What I learnt this week: How to learn something you don’t understand #WILTW

This is the 62nd #WILTW

After a week abroad I have spent a week at home doing, well, not a lot.

A bit of time has been spent perfecting my daughter’s cycling skills.

I’d previously made the observation that learning to cycle depends on a skill-set that is actually difficult to describe. Discussing Tacit Knowledge, that which is usable but hard to express, isn’t really a great theoretical starting point with a 5 year old though. Ultimately given balance isn’t a easy thing to define it just needs to be practiced. Unlike scribbling (and subsequently writing) in which the effect of crayon on paper is obvious, the need for a certain amount of momentum to maintain stability when you are only on two wheels isn’t. This may be a peculiarity of the stubbornness of my daughter whose particular problem this week has been pushing off on her bike. After getting over a period of exasperation that Isla wouldn’t listen to what I was saying (and realising this was my unconsciousness competency) I reverted to an approach of just following her requests. This involved so much help at positioning and stabilising the bike that I thought she would never learn anything.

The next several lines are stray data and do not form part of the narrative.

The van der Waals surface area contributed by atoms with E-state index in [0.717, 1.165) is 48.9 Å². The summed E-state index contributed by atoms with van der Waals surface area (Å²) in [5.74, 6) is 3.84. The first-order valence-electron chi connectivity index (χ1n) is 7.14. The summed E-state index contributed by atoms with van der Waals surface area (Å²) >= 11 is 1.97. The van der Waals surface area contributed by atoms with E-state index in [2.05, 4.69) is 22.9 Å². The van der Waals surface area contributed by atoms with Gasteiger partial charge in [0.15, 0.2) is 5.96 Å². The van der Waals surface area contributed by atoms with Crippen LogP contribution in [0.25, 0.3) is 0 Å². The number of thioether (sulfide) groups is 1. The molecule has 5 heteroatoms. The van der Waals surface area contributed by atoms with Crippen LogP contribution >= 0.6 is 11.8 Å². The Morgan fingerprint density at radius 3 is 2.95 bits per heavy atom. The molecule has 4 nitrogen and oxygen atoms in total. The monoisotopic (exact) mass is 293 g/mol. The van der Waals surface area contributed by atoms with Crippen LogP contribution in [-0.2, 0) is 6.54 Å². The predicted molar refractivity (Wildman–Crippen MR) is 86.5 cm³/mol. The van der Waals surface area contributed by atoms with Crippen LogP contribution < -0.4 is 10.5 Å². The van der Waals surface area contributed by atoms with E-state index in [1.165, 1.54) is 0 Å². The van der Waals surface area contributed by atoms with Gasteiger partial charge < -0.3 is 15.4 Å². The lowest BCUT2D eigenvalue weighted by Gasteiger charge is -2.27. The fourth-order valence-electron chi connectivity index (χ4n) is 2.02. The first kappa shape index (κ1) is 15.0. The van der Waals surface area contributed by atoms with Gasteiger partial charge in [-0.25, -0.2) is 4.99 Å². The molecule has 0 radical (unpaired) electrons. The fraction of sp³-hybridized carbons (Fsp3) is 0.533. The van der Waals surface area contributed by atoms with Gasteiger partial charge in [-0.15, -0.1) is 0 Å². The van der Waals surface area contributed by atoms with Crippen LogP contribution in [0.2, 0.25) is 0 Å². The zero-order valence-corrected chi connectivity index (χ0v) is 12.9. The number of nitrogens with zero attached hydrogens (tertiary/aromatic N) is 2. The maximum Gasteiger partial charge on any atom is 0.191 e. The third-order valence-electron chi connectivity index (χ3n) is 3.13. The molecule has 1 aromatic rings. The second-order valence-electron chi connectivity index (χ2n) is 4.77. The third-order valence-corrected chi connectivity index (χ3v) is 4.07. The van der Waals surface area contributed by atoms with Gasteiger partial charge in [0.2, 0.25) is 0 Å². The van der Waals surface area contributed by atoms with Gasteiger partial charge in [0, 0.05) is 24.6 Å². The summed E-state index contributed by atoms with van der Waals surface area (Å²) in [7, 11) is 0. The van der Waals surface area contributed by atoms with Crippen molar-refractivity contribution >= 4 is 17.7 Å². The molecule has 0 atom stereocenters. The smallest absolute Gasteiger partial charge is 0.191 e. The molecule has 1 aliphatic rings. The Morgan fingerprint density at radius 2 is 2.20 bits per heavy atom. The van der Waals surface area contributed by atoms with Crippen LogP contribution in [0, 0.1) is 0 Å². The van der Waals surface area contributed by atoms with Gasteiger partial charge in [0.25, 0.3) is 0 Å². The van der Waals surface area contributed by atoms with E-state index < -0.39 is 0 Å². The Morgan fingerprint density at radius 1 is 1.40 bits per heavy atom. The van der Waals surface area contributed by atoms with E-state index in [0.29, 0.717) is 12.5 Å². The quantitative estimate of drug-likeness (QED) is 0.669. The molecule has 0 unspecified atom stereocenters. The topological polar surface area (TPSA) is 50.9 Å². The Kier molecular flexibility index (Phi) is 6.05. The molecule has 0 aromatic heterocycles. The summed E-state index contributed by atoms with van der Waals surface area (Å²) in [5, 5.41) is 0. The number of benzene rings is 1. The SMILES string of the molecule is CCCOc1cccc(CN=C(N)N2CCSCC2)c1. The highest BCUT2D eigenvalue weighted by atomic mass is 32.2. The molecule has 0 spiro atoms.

But she did get better and her competence and confidence increased at a pace she was comfortable with. It demonstrated that not only I am pretty useless doctor when it comes to my own children, I’m a cr*p educator as well.

Teaching Cartoon

The approach of letting the learner learn, especially with new skills, is a particular dilemma in medicine where obviously patient safety must remain a priority. A recently published article discussed the impact of the introduction of time targets (similar to the 4 hour model in the UK) on training in Emergency Departments in Australia. One of the conclusions was that it was reducing ‘trial and error’ learning to more senior role modelling.

In a couple of weeks time a new group of junior doctors will start in our Emergency Department many who have minimal experience of interacting with ill and injured children. Increasing patients numbers but the need to maintain high quality care and deliver a good patient experience means we too will be striking a balance to allow development at a learner’s pace without claustrophobic supervision. This is something no one can afford to be bad at…

What did you learn this week? #WILTW




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